Working at a clinic formed entirely of women except for the male management, and in love with a sport in which men constantly make assumptions about the ability of women, the title of this spoke to me. I imagine it speaks to most women and I appreciate what it expresses: the unthinking ways men exert power over women, and the psychological and physical violence this perpetuates.  The writing and thought processes aren't as good as my favorites in this category last year (Adichie's We Should All Be Feminists, especially on audio). 

The Mother of All Questions Rebecca Solnit (3)
In this collection Solnit goes into more detail about the sexual assault that results from the issues she explores in Men Explain Things To Me. Again I appreciated the attention to this topic but other books about this have been more powerful for me (Jon Krakeur's Missoula, which I recommend to everyone all the time).

Brotopia: Breaking Up the Boys' Club of Silicon Valley Emily Chang (3)
This book about the sexist culture women face in tech actually has a lot of parallels to Daring to Drive, where Al-Sharif describes the difficulty of working as a computer engineer in a male-dominated company. It's interesting to see how the same gender dynamics plays out in two entirely different cultures. But while Al-Sharif's story possessed power in its personal narrative, I think Brotopia's use of anecdotes over factual journalism was counter-productive. It made me annoyed with the situation without gaining much more understanding of it.  Still, I appreciate the intention, to publicize this really important topic.

***
Books on the State of the World That Are Hard, and More Important, to Read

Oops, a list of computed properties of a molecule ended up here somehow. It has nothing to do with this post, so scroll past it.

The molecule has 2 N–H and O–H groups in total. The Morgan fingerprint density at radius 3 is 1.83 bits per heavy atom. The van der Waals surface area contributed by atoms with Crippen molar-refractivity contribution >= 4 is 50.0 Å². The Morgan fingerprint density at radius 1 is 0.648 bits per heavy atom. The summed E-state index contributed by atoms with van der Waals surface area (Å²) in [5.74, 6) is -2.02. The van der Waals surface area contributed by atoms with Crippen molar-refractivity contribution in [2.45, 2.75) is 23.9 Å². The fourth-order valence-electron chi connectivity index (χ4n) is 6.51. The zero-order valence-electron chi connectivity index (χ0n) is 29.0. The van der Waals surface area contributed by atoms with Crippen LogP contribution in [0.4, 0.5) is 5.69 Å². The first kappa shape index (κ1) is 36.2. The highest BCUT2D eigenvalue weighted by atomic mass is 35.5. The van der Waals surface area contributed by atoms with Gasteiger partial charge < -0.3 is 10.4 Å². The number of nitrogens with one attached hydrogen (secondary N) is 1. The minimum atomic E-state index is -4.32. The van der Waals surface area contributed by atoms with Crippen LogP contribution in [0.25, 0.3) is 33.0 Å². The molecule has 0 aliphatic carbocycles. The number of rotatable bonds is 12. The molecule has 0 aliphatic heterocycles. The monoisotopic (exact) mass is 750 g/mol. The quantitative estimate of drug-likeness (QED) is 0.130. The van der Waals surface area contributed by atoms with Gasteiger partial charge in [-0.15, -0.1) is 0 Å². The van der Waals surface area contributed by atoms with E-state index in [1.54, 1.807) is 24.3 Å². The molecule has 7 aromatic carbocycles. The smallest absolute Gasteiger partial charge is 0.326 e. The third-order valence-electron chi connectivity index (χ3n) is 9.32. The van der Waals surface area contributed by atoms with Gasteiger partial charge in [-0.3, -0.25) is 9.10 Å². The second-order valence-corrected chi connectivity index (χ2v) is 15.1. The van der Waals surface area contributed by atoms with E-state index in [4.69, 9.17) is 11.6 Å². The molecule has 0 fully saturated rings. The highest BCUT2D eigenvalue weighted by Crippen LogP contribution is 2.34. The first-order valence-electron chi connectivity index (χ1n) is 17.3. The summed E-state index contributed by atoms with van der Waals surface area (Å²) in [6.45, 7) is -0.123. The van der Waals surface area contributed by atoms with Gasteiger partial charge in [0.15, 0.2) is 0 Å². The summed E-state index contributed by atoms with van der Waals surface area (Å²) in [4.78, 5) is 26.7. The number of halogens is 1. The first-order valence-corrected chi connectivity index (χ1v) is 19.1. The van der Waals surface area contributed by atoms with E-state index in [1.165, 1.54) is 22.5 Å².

What Happened - Hillary Rodham Clinton (4)
The main things I gleaned from what contributed to the election:
1) Russian interference, the extent and scariness of which is scarily underestimated
2) The role of the media and their depictions of both candiates, also highlighting that we just aren't ready for a female leader because we have no image of what that is supposed to look like
3) James Comey and his re-investigation of Clinton's emails days before the election (statisticians show that Clinton had the votes prior to this event)
4) The displacement of identity of rural whites, not necessarily because of economic inequity but because of a failure of expectation --the threat of the image of the white working class by "otherness"--Muslims, blacks, and the undocumented.
5) Voter suppression

Dreamland: The True State of America's Opiate Epidemic - Sam Quinones (4)
This book tells in parallel the rise of addiction to black tar heroin and prescription opiates. I think the most important part of the narrative is what it tells us about our vulnerabilities and how people take advantage of them, how our individual nature and broader societal systems contribute to the harm of so many people. Sometimes the need to reiterate certain messages took away from fleshing out individual stories. But the overarching motif is so important: the similarities between heroin and prescription pills--in physical substance, in the people who use them, in the people who make them each a corporation and business motivated by profit and willful blindness to the wreckage they create.